Town Square

Post a New Topic

Stanford Clothing Drive saves students' castoffs from landfill

Original post made on Jun 21, 2007

Every June, in a mad dash to flee the campus, Stanford University students leave behind dirty towels and designer jeans, lamps and socks.

Read the full story here Web Link

Comments (7)

Posted by Kyle Love, a resident of Mountain View
on Jun 21, 2007 at 12:31 pm

Three cheers for Lori Fuller and her team of volunteers for their tremendous service to our community. Through their vision and hard work, they have provided a way for Stanford University and its students to provide immediate goods and services to the less fortunate. I'm sure Stanford is very proud of Ms. Fuller, her volunteers, and their students for all the good they have done in such a short amount of time.


Posted by member, new, a resident of Old Palo Alto
on Jun 21, 2007 at 12:59 pm

Lori Fuller and her team...pretend they think the world is a blank slate they can write on. But they are old enough, judging by the picture, to know better.

Some things doubtless reached the landfill, but in the good old days, lots of people, from as far away as the Central Valley, used to love dumpster diving in June at Stanford, as did Stanford workers who often, we heard, sent things to Mexico. (And with all the agitation about a "living wage" for Stanford workers, it's easy to imagine these people didn't like this stuff getting away from them).

Win-win situations are rare, and this is not one of them.


Posted by staff, a resident of Stanford
on Jun 21, 2007 at 4:24 pm

"The volunteers try not to think of the students as spoiled, but after digging through mounds of perfectly good clothes and furniture, sometimes it's tough.."

You know, I wouldn't be so quick to condemn the ones who are providing these gems. It could be that the students know full well what these items are worth, but are choosing to donate them to brighten the day of someone less fortunate than them. If I were one of those students, I'd hate to think that the recipients of my generosity were getting a laugh at my expense, even as they slip on the hand-knit sweater I left for them.


Posted by grad, a resident of Gunn High School
on Jun 21, 2007 at 4:53 pm

"Other items, including the size 1 designer jeans, are donated to Goodwill, Hill said."

Careful... You'd be shocked to know where donated clothes may end up. Goodwill-donated items often end up in the hands of wholesalers that sell discarded clothing in bulk to Africa.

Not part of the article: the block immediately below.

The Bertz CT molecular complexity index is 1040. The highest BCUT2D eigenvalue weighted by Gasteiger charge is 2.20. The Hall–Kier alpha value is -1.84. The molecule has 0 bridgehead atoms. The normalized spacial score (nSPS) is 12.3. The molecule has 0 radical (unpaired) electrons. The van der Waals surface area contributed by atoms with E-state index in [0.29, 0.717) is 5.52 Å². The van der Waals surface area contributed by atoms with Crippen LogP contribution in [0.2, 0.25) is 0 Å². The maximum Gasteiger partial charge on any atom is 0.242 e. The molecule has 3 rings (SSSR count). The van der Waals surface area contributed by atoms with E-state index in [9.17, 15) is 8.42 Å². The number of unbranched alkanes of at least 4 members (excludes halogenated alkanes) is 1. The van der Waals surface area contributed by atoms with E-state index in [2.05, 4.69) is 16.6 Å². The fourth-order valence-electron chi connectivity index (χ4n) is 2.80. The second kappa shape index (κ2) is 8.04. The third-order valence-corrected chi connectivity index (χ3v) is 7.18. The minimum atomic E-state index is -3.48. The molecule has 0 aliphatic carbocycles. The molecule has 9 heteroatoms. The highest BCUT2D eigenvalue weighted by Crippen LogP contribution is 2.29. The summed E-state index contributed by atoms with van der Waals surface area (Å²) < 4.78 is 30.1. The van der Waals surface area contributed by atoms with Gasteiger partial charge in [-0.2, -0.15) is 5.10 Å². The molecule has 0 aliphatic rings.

Read the story here: Web Link

The phenomenon devastates Africa's clothing industries. Make sure you donate clothing in good condition and never donate items like underwear, which will most likely be exported.


Posted by Donation Drive Volunteer, a resident of Menlo Park
on Jun 23, 2007 at 1:22 pm


The 650 homeless and "at great risk clients" of Drop In Center of The Opportunity Center of Palo Alto are University neighbors. They are the main recipients of the donation drive….and unlike Stanford workers, and the folks that "love dumpster diving" (sic) most have no wages….living or other. Many have mental and physical health issues. The clients do not "love to dumpster dive" but they have had to do it for basic survival.



Posted by Donation Drive Volunteer, a resident of Menlo Park
on Jun 23, 2007 at 1:23 pm

The 650 homeless and "at great risk clients" of Drop In Center of The Opportunity Center of Palo Alto are University neighbors. They are the main recipients of the donation drive….and unlike Stanford workers, and the folks that "love dumpster diving" (sic) most have no wages….living or other. Many have mental and physical health issues. The clients do not "love to dumpster dive" but they have had to do it for basic survival.


Posted by member, new, a resident of Old Palo Alto
on Jun 26, 2007 at 12:52 pm

Economists probably fight over whether it is better to be low wage or no wage, and philosophers over whether it's better to be a recipient of charity or an enterprising individual who looks for free stuff.


If you were a member and logged in you could track comments from this story.

Post a comment

Posting an item on Town Square is simple and requires no registration. Just complete this form and hit "submit" and your topic will appear online. Please be respectful and truthful in your postings so Town Square will continue to be a thoughtful gathering place for sharing community information and opinion. All postings are subject to our TERMS OF USE, and may be deleted if deemed inappropriate by our staff.

We prefer that you use your real name, but you may use any "member" name you wish.

Name: *

Select your neighborhood or school community: * Not sure?

Comment: *

Verification code: *
Enter the verification code exactly as shown, using capital and lowercase letters, in the multi-colored box.

*Required Fields

Touring the Southern California “Ivies:” Pomona and Cal Tech
By John Raftrey and Lori McCormick | 5 comments | 2,762 views

Chai Brisket
By Laura Stec | 4 comments | 1,963 views

Couples: Parallel Play or Interactive Play?
By Chandrama Anderson | 0 comments | 1,134 views

Sometimes "I'm Sorry" Doesn't Cut It
By Cheryl Bac | 6 comments | 1,110 views

SJSU Center for Steinbeck Studies to Honor Author Khaled Hosseini on Weds Sept 10
By Nick Taylor | 0 comments | 695 views